Mitigating the anthropogenic spread of bee parasites to protect wild pollinators

Goulson, Dave and Hughes, William O H (2015) Mitigating the anthropogenic spread of bee parasites to protect wild pollinators. Biological Conservation, 191. pp. 10-19. ISSN 0006-3207

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Bees naturally suffer from a broad range of parasites, including mites, protozoans, bacteria, fungi and viruses. Some appear to be host-specific, but most appear able to infect multiple bee species, and some are found in insects outside of the Hymenoptera. The host range, natural geographic range and virulence in different hosts are poorly understood for most bee parasites. It is of considerable concern that the anthropogenic movement of bees species for crop pollination purposes has led to the accidental introduction of bee parasites to countries and continents where they do not naturally occur, exposing native bees to parasites against which they may have little resistance. In at least one instance, that of the South American bumble bee Bombus dahlbomii, this has led to a catastrophic population collapse. The main bees that are moved by man are the western honeybee, Apis mellifera, and two species of bumble bee, the European Bombus terrestris and the North American B. impatiens. We propose a range of mitigation strategies that could greatly reduce the risk of further impacts of the commercial bee trade on global bee health, including stricter controls on international movement of bees and improved hygiene and parasite screening of colonies before and after shipping.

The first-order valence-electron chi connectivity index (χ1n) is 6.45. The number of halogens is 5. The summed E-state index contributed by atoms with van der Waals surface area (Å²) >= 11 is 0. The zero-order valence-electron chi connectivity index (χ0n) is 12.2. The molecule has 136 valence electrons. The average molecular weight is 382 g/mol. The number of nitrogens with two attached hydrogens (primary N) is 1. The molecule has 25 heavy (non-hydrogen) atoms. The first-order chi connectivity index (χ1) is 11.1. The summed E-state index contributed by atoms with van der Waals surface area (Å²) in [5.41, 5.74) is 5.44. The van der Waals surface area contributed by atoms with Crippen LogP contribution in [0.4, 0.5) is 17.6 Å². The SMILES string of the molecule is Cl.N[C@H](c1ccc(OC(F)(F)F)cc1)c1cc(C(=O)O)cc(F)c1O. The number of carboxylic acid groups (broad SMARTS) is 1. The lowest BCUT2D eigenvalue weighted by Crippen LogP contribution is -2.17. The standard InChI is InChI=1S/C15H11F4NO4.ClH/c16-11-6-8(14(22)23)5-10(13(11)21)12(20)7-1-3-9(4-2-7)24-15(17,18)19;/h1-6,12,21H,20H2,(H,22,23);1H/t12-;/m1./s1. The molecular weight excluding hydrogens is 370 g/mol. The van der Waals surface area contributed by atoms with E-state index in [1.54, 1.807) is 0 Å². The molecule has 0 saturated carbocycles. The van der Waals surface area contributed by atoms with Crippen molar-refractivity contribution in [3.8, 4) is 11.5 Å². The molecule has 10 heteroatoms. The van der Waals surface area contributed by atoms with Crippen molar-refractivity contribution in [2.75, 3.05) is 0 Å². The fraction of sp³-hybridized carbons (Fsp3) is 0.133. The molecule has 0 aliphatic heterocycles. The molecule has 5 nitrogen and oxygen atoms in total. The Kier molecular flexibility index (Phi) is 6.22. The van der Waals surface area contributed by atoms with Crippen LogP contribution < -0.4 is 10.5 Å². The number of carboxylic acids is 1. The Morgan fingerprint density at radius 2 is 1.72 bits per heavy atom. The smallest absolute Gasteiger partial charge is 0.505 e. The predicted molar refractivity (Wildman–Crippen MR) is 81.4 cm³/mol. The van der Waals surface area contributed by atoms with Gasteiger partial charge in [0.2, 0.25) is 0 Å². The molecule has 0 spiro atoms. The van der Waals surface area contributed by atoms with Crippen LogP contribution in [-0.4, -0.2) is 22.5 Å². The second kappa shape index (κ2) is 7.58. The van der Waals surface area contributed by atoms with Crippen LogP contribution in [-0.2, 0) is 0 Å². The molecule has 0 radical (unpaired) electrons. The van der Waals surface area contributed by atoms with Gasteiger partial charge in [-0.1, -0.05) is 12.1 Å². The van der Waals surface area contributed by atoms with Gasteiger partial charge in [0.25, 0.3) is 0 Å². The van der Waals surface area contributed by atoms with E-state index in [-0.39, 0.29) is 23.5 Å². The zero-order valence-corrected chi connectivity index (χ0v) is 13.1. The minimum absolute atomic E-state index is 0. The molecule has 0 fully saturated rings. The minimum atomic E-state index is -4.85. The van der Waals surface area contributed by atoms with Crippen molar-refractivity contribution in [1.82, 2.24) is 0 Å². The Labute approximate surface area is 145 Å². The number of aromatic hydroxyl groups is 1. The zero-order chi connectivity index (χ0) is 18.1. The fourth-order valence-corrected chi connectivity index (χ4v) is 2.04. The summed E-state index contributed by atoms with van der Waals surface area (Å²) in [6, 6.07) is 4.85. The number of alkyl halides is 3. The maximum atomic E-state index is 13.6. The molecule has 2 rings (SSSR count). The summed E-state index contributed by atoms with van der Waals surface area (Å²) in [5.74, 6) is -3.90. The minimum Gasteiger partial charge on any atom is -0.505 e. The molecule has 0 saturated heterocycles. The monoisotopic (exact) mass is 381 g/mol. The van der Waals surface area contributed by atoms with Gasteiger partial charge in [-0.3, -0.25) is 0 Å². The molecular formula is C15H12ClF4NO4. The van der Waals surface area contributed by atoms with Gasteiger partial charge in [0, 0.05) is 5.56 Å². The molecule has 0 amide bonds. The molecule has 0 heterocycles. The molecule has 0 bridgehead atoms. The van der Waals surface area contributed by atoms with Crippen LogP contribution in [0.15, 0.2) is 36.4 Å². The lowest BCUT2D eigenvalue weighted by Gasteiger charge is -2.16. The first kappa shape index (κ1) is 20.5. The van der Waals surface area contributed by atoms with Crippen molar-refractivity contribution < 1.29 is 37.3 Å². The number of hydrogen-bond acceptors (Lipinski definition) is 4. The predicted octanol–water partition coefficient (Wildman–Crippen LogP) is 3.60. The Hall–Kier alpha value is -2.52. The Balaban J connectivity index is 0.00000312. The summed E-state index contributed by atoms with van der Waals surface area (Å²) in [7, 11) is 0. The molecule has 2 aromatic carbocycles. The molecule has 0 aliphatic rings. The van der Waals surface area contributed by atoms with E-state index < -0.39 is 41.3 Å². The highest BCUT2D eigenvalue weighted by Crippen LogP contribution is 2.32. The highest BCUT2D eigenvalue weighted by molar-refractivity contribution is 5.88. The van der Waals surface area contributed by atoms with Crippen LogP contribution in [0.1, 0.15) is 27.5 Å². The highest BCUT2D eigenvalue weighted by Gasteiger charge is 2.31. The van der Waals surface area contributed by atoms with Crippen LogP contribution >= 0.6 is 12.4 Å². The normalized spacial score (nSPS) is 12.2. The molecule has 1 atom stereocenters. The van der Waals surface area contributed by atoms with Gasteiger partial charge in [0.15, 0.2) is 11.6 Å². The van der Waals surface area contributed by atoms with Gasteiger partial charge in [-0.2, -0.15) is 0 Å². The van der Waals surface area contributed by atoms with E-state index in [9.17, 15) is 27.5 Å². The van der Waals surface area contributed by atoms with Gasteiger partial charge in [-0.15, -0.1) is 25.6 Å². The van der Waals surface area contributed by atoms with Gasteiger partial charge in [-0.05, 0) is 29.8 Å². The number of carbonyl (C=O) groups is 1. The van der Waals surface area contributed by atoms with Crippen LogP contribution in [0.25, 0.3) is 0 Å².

Item Type: Article
Schools and Departments: School of Life Sciences > Biology and Environmental Science
Subjects: Q Science
Q Science > QL Zoology
Depositing User: David Goulson
Date Deposited: 16 Jun 2015 16:12
Last Modified: 07 Mar 2017 05:00

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Project NameSussex Project NumberFunderFunder Ref
Development and verification of a standardised protocol for the detection of parasite infection levels in commercially-produced bumblebee coloniesG1187NERC-NATURAL ENVIRONMENT RESEARCH COUNCILNE/L002760/1